Thursday, June 29, 2017

3 (or 13) Reasons Why Not: From One Left to Survive a Non-Fictionalized Suicide



by Beth Saadati


While perusing at Barnes & Noble, I noticed the girl on the swing. I picked up the prominently displayed novel, scanned the back cover, read the included author’s interview. Suddenly a single thought overshadowed everything else: I never want to read this book.

Not because it wasn’t relevant. Not because I wanted to bury my head in the sand and pretend you and I live in happily-ever-after land.

Rather, because Thirteen Reasons Why was, to its author, fiction. Truth be told, I wanted to fling the novel across the room, because I hated knowing this FICTION was my—and way too many others’—nightmare…my nonfiction reality.

Nevertheless, curiosity got the best of me—it was an international bestseller, plus I wanted to see what the YA literature had to say—and, well, I always want to muster up enough courage to face the hard in life. (That run towards the roar thing.)

So, a few days later I pulled the book off the library shelf, snuggled into a cushioned chair and, without moving save an occasional blink, read the story from beginning to end.

That was thirteen (pardon the irony) months ago. I’ve been processing it ever since. 
  •  Is Thirteen Reasons Why a page-turner? Obviously.  
  • Do I agree with the theme—we can go to school with classmates for years and never really know them—that Jay Asher shared when I briefly met him and heard him speak? Sadly, yes.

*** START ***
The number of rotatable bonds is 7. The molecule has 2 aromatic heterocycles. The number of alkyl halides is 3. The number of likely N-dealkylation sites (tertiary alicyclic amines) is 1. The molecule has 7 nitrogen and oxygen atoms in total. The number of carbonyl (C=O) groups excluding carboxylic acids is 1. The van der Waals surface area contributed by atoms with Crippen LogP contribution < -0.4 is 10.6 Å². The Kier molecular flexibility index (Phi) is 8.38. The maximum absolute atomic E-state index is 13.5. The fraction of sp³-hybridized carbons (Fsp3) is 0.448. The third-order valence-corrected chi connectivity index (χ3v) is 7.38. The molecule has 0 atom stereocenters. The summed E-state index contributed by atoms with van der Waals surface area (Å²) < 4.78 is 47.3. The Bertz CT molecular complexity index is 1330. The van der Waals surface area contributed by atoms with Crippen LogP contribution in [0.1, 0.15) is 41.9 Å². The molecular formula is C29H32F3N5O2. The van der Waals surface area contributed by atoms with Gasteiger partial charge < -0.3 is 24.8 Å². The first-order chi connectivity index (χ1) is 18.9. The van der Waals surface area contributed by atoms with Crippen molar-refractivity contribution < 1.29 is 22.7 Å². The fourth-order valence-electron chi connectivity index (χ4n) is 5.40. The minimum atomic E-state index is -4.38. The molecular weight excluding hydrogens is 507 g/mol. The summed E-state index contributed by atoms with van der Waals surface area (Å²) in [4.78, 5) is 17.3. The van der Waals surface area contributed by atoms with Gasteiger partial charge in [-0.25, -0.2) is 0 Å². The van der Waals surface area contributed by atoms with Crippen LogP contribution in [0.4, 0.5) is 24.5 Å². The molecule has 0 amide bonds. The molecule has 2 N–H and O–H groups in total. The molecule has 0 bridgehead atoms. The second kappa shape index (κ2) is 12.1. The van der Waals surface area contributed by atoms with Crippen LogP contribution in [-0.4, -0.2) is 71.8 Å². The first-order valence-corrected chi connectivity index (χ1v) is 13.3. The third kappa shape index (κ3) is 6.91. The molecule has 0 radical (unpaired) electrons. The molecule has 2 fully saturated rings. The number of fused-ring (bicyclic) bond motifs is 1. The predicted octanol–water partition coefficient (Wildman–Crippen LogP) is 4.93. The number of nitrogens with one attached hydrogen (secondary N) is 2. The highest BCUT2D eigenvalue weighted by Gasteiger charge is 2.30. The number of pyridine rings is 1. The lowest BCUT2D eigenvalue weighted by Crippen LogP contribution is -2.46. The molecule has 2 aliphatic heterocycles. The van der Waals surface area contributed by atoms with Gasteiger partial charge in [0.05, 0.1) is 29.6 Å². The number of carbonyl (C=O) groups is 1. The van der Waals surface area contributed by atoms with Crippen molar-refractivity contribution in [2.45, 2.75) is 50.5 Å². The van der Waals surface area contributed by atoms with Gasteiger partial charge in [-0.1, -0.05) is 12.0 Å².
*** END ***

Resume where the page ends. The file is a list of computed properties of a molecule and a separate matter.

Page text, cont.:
• Am I glad the novel encourages a conversation about tough topics that have, for far too long, been silenced and stigmatized? Definitely.  
  • But…Was I emotionally wrecked and, admittedly, physically sick after completing the book? You can’t imagine the extent.
Why? Despite some positive aspects of Asher’s work, the message it, perhaps unintentionally, communicates about suicide—whether through the Netflix hit series or the novel—is severely wrong in three major ways.  

Friday, May 12, 2017

The 4-Word Motto I'm Choosing to Follow


by Beth Saadati

The quick glance out the window was innocent. Unintended. A lazy Saturday morning thing. But it was enough to view what I by no means wanted to see.

In the middle of my backyard stood an uncommonly large, Edgar Allan Poe raven-like crow. Beside it lay a coiled mound.

I squinted to focus my nearsighted eyes then called for my husband, Komron, and asked him to step outside. 

As we stood on the patio concrete, I pointed to the pile. “What is that?”

Part of me hoped he’d lie and let me live deceived. Instead, he minced no words.

“It’s a snake,” he said. “I’ll be back.”

A snake…take a deep breath…it’s just a snake. (For the record, “just” NEVER belongs in the same sentence as “snake” as far as I’m concerned.)

Needless to say, the internal monologue failed to persuade my scaredy-cat self. My heartbeat escalated to 200 beats-per-minute as I waited . . . paralyzed.

[A responsible blogger would insert a picture of the snake here. But was photographing that nemesis anywhere on my radar at the time? Heck no.]

Thursday, March 9, 2017

The Confession I Haven't Wanted to Make: For Those Who Fight Depression or Know Someone Who Might


by Beth Saadati